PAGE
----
Research Article
Issue Date: November 12, 2019
Published Online: November 13, 2019
Updated: November 15, 2019
Play Experiences of Children With a High Level of Physical Disability
Author Affiliations
  • Naomi Graham, PhD, MSc, BSc(Hons), is Lead Therapist and Clinic Manager, Growing Hope, London, England; naomi@growinghope.org.uk
  • Anne Mandy, PhD, MSc, BSc(Hons), is Associate Professor, Doctoral College, University of Brighton, Eastbourne, England.
  • Channine Clarke, PhD, MSc, BSc(Hons), is Academic Lead, Occupational Therapy, School of Health Sciences, University of Brighton, Eastbourne, England.
  • Christopher Morriss-Roberts, PhD, MA, BSc(Hons), is Research Fellow, Great Ormond Street Hospital, London, England.
Article Information
Pediatric Evaluation and Intervention / Rehabilitation, Participation, and Disability / Research Articles
Research Article   |   November 12, 2019
Play Experiences of Children With a High Level of Physical Disability
American Journal of Occupational Therapy, November 2019, Vol. 73, 7306205010. https://doi.org/10.5014/ajot.2019.032516
American Journal of Occupational Therapy, November 2019, Vol. 73, 7306205010. https://doi.org/10.5014/ajot.2019.032516
Abstract

Importance: This research provides practitioners with an understanding of play from the perspective of children with a high level of physical disability.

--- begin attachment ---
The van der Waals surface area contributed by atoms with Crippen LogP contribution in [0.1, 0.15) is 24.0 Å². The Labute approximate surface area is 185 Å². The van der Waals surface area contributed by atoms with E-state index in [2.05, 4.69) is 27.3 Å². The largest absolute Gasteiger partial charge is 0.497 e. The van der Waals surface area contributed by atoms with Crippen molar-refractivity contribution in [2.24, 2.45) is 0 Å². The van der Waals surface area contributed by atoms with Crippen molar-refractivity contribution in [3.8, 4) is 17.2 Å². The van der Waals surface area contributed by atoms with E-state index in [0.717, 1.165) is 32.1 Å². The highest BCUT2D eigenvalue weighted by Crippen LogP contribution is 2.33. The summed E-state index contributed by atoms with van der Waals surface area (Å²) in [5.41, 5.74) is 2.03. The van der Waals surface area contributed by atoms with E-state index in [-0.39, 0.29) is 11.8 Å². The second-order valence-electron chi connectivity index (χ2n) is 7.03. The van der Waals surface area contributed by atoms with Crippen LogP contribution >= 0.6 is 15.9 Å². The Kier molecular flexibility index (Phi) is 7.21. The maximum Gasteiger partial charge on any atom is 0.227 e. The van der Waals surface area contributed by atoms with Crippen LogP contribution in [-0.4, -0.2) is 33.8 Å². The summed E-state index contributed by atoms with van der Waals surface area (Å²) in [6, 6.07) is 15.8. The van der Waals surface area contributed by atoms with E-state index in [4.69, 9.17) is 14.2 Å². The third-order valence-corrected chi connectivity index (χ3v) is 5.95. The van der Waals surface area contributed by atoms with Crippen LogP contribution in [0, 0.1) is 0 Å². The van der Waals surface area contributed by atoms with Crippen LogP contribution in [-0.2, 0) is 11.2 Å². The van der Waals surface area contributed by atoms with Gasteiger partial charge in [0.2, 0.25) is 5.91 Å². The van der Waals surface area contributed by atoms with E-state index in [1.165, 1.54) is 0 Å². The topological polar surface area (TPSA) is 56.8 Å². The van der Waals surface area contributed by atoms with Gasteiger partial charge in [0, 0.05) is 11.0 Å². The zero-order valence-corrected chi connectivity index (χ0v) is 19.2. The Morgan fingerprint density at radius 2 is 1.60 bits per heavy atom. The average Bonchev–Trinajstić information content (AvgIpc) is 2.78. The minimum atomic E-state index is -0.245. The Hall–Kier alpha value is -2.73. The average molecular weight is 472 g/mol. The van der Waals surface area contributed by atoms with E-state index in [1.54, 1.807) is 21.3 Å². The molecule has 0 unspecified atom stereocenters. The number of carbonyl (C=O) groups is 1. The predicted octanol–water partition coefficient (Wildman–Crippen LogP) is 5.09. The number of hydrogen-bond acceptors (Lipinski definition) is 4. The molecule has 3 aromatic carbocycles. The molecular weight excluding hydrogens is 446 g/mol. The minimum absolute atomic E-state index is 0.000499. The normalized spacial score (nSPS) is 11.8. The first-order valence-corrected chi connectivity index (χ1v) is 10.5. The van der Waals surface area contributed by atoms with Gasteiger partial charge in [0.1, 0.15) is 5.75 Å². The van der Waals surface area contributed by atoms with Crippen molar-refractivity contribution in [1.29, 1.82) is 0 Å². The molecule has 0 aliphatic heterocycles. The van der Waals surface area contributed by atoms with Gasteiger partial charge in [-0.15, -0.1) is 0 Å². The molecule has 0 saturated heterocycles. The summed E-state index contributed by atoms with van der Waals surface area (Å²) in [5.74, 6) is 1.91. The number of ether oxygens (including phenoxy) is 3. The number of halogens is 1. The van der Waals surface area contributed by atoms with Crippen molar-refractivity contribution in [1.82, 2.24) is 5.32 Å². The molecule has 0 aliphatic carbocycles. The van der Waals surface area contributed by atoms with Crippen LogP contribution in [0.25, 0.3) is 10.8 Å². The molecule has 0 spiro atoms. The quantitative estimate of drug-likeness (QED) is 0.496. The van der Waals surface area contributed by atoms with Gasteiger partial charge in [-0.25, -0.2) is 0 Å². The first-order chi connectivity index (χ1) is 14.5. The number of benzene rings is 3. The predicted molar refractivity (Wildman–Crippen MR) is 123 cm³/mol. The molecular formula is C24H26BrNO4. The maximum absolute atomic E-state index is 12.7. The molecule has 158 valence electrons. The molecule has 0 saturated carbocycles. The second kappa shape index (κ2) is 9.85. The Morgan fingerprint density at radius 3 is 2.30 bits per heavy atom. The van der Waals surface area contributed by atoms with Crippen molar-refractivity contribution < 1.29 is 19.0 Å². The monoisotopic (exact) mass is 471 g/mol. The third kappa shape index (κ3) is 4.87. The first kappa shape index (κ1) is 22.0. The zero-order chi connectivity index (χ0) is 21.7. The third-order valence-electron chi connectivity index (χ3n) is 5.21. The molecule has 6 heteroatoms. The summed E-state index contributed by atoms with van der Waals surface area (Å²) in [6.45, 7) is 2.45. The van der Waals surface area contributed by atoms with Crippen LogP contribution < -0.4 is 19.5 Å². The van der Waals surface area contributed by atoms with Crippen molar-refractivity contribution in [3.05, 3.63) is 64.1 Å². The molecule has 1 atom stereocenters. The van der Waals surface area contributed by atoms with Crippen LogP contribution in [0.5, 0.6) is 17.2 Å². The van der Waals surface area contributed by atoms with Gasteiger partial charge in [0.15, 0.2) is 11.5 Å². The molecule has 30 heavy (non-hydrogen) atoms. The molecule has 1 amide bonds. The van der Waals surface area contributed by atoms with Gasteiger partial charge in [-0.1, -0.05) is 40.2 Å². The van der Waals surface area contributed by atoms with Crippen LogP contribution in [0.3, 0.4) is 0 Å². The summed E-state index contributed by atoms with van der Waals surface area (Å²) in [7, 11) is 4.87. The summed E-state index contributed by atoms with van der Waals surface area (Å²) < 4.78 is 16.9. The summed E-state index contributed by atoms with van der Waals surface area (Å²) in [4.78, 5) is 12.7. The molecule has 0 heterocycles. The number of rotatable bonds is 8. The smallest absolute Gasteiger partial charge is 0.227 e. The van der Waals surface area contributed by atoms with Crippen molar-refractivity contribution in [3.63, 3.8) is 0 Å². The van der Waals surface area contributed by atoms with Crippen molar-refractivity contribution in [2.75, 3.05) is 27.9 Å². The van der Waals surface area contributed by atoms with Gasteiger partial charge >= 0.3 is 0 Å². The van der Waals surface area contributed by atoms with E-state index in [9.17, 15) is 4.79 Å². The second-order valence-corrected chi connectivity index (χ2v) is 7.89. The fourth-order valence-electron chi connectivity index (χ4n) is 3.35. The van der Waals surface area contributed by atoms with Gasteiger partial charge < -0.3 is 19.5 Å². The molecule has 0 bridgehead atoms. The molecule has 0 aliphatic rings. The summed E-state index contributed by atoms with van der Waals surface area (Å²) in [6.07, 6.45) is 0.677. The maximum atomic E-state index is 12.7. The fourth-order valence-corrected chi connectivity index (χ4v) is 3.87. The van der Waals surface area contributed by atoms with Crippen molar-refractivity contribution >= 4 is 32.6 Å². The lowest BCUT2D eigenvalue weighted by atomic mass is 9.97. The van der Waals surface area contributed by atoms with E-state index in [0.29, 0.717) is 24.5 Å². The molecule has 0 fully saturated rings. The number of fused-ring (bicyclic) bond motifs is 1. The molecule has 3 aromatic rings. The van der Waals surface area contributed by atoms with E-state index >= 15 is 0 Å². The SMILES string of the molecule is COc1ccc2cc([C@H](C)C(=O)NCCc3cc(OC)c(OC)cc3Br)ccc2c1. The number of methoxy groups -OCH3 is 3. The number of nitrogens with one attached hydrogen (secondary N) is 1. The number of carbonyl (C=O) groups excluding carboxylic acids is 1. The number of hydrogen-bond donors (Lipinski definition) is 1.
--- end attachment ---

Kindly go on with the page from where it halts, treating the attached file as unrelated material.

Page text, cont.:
Objective: To explore the experience of play for children who have a high level of physical disability as a result of cerebral palsy.

Design: Interpretative phenomenological analysis. Children participated in three interviews each to discuss their experience of play. Visual methods, such as use of video and drawings, enabled a greater depth of discussion.

Setting: Participants’ homes.

Participants: Six children ages 6–11 yr with a high level of physical disability, recruited via snowball sampling and charities working with children with cerebral palsy.

Results: We found that making choices and controlling play were important for the children, that they often experienced play differently than their peers, and that they connected with others in play through humor and communication skills.

Conclusions and Relevance: Occupational therapy practitioners can respond to the findings by understanding the embodied unit, recognizing vista play, enabling expression of each child’s imagined self, supporting negotiation of identity and disability, recognizing participation in play through watching, enabling opportunities for belonging, enabling development of component skills for play, and supporting strategies for connection.

What This Article Adds: This article provides occupational therapy practitioners and other professionals with an understanding of play from the perspective of children who have a high level of physical disability.